Good writers use a process to create the right language. They often start with a basic sentence: a subject, a verb, and an object (remember that every sentence must include a verb).
The treatment cured the patient.
(subject) (verb) (object)
We can make this basic sentence more informative by adding prepositional phrases, adjectives and adverbs.
Prepositional phrases describe positions in space and time, as well as relationships. For example:
“The treatment cured the patient within three days.”
Adjectives describe nouns. You can use one adjective or several. For example:
“The new herbal treatment cured the patient within three days.”
Adverbs describe verbs or adjectives. For example:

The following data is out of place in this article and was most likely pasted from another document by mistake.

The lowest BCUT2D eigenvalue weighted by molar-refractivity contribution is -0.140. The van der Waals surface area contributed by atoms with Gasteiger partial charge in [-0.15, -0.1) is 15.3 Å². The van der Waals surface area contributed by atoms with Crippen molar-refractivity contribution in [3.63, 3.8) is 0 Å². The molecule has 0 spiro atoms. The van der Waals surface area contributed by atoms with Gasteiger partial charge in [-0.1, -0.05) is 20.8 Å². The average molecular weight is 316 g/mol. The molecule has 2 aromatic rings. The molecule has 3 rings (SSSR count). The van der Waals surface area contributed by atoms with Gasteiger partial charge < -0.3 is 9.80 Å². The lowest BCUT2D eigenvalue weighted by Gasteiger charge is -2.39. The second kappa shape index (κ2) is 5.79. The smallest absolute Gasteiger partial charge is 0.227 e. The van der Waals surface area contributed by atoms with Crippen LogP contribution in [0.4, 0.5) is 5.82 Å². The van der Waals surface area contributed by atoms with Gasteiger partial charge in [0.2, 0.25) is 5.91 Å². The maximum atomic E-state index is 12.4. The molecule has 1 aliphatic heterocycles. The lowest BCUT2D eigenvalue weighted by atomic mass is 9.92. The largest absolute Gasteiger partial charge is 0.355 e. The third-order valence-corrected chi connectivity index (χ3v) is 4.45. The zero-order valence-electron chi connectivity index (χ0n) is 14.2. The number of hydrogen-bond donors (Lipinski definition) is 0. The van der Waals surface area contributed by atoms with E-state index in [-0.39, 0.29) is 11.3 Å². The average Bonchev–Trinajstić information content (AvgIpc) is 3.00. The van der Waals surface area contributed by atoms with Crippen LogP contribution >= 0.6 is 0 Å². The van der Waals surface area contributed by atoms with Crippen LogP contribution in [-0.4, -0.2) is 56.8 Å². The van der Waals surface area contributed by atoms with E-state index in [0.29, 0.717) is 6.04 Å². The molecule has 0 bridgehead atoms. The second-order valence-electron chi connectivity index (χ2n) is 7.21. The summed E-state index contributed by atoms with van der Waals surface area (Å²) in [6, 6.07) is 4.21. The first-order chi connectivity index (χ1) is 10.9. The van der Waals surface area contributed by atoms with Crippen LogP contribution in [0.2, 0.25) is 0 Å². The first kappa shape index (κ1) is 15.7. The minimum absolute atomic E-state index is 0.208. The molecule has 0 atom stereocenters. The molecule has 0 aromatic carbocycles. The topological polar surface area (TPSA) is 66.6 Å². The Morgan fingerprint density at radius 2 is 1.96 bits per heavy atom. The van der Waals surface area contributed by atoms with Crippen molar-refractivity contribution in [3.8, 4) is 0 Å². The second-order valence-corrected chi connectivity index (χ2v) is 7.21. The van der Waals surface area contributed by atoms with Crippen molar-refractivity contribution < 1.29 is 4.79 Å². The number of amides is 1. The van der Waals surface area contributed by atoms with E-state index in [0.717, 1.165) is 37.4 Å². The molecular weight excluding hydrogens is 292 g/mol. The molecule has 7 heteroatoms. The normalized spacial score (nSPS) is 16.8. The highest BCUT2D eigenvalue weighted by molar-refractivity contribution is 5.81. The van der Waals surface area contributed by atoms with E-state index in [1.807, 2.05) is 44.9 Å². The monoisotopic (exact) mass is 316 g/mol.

“The new herbal treatment completely cured the patient within three days.”
Just because you can make a sentence longer does not mean you always should. Remember that short, clear sentences are better than long, confusing ones. Make every word count when you write.
Consider the two sentences below:
These two sentences contain identical information, but the first one reads much better than the second.
Additional External Resources:
University of Essex. (2008). How to improve your academic writing. https://www.essex.ac.uk/-/media/documents/study/outreach/epq-how-to-improve-academic-writing.pdf
University of New South Wales. (2022, March 28). Grammar and style resources. https://www.student.unsw.edu.au/grammar
Learning Development. (2020). Academic writing: Formal writing. University of Wollongong. https://documents.uow.edu.au/content/groups/public/@web/@stsv/@ld/documents/doc/uow195602.pdf
UTS:HELPS. (n.d.). Academic writing: Paragraph level [PDF Guide]. University of Technology Sydney. https://www.uts.edu.au/sites/default/files/article/downloads/paragraph.pdf